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Guide

How to Implement Magic Auth in a Next.js App

Magic Staff · May 16, 2023
How to Implement Magic Auth in a Next.js App

In this guide, we're going to take a look at how to integrate Magic Auth with Next.js, utilizing our admin SDK and Next's API routes for our validation. We'll also look at how to use the React Context hook to ensure a fluid user experience for our app.

Let's start by forking and cloning down this starter code. This repo was created by using npx create-next-app and has all the starter files you'll need, along with some added stylings. You'll want to be fairly familiar with how Next.js works before going any further (if not, check out their tutorial). As we work through this tutorial, here is what we want our user flow to look like:

  1. A user visits our app, enters their email address, and clicks the log in button.
  2. They copy the one-time passcorde sent to their email and use it to authenticate themselves on our site.
  3. Our app stores their metadata and redirects them to the dashboard page.
  4. The user is able to view their account.

You can view the completed code here.

#Getting started

Once you have forked and cloned the starter repo, you'll want to take the following steps:

Install the dependencies

Bash
01npm install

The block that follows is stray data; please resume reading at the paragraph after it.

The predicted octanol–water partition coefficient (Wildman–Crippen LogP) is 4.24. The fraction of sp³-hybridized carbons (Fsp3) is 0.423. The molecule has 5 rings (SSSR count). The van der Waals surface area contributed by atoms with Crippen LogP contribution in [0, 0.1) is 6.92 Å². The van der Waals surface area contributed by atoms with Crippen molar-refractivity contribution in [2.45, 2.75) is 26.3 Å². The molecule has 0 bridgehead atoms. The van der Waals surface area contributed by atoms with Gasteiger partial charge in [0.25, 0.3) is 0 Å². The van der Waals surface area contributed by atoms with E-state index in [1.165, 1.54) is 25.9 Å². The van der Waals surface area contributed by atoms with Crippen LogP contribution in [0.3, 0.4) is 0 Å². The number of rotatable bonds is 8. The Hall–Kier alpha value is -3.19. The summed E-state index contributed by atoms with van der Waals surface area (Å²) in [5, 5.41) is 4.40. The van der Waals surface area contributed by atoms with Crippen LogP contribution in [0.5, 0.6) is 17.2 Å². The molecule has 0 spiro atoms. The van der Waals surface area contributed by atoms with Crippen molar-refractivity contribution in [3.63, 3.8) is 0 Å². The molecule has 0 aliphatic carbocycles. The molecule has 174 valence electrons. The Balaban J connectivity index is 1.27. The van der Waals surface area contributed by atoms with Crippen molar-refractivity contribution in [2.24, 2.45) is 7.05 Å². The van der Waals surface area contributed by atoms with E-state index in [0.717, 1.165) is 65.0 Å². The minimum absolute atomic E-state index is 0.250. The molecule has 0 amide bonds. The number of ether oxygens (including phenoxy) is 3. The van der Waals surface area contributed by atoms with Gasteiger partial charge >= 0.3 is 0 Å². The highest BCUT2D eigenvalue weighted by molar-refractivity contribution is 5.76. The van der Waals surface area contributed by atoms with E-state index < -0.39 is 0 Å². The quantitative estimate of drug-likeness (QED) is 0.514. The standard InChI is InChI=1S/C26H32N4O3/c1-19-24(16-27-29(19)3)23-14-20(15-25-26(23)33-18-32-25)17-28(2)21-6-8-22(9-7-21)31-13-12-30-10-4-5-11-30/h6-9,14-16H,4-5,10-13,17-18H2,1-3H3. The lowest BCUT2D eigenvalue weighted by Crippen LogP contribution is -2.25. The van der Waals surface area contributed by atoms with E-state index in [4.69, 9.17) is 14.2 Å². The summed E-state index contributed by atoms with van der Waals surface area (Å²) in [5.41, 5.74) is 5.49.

02# or
03yarn install

Run the development server

Bash
01npm run dev
02# or
03yarn dev

Open http://localhost:3000 with your browser to see the result.

#Creating the first pages

First, we're going to get our context set up so that our user information is available throughout our app. Navigate to lib/UserContext.js and add the following code to create our Context object.

Javascript
01// lib/UserContext.js
02import { createContext } from 'react';
03
04export const UserContext = createContext(null);

Then navigate to pages/_app.js so that we can wrap our app in the Provider component and initialize our user state. This will make it so all of our pages have access to user and setUser.

Javascript
01// pages/_app.js
02import '@/styles/globals.css';
03import { useState } from 'react';
04import { UserContext } from '@/lib/UserContext';
05
06export default function App({ Component, pageProps }) {
07  const [user, setUser] = useState();
08
09  return (
10    <UserContext.Provider value={[user, setUser]}>
11      <Component {...pageProps} />
12    </UserContext.Provider>
13  );
14}

Next, we're going to create the scaffolding on the client-side for our login and dashboard pages. Open up pages/login.js and update it with the following.

Javascript
01// pages/login.js
02import { useContext, useState } from 'react';
03import { UserContext } from '@/lib/UserContext';
04
05export default function Login() {
06  // Allows us to access the user state and update it within this page